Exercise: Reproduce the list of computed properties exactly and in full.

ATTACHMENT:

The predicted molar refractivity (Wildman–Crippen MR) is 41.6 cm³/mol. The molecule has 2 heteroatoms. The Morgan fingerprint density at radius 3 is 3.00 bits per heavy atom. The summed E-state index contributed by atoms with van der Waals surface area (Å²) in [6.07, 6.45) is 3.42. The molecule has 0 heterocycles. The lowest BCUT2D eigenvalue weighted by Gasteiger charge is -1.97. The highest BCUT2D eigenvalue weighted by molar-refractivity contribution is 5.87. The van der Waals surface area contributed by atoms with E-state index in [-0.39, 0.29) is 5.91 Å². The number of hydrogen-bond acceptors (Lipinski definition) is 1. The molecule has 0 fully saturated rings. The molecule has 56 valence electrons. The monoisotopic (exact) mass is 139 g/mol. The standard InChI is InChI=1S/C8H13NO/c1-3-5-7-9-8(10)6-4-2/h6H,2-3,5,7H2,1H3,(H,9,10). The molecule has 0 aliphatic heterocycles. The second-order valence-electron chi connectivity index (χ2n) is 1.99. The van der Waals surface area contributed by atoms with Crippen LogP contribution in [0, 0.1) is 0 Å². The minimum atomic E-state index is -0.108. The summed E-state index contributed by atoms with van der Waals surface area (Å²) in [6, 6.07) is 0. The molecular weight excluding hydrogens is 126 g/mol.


The predicted molar refractivity (Wildman–Crippen MR) is 41.6 cm³/mol. The molecule has 2 heteroatoms. The Morgan fingerprint density at radius 3 is 3.00 bits per heavy atom. The summed E-state index contributed by atoms with van der Waals surface area (Å²) in [6.07, 6.45) is 3.42. The molecule has 0 heterocycles. The lowest BCUT2D eigenvalue weighted by Gasteiger charge is -1.97. The highest BCUT2D eigenvalue weighted by molar-refractivity contribution is 5.87. The van der Waals surface area contributed by atoms with E-state index in [-0.39, 0.29) is 5.91 Å². The number of hydrogen-bond acceptors (Lipinski definition) is 1. The molecule has 0 fully saturated rings. The molecule has 56 valence electrons. The monoisotopic (exact) mass is 139 g/mol. The standard InChI is InChI=1S/C8H13NO/c1-3-5-7-9-8(10)6-4-2/h6H,2-3,5,7H2,1H3,(H,9,10). The molecule has 0 aliphatic heterocycles. The second-order valence-electron chi connectivity index (χ2n) is 1.99. The van der Waals surface area contributed by atoms with Crippen LogP contribution in [0, 0.1) is 0 Å². The minimum atomic E-state index is -0.108. The summed E-state index contributed by atoms with van der Waals surface area (Å²) in [6, 6.07) is 0. The molecular weight excluding hydrogens is 126 g/mol.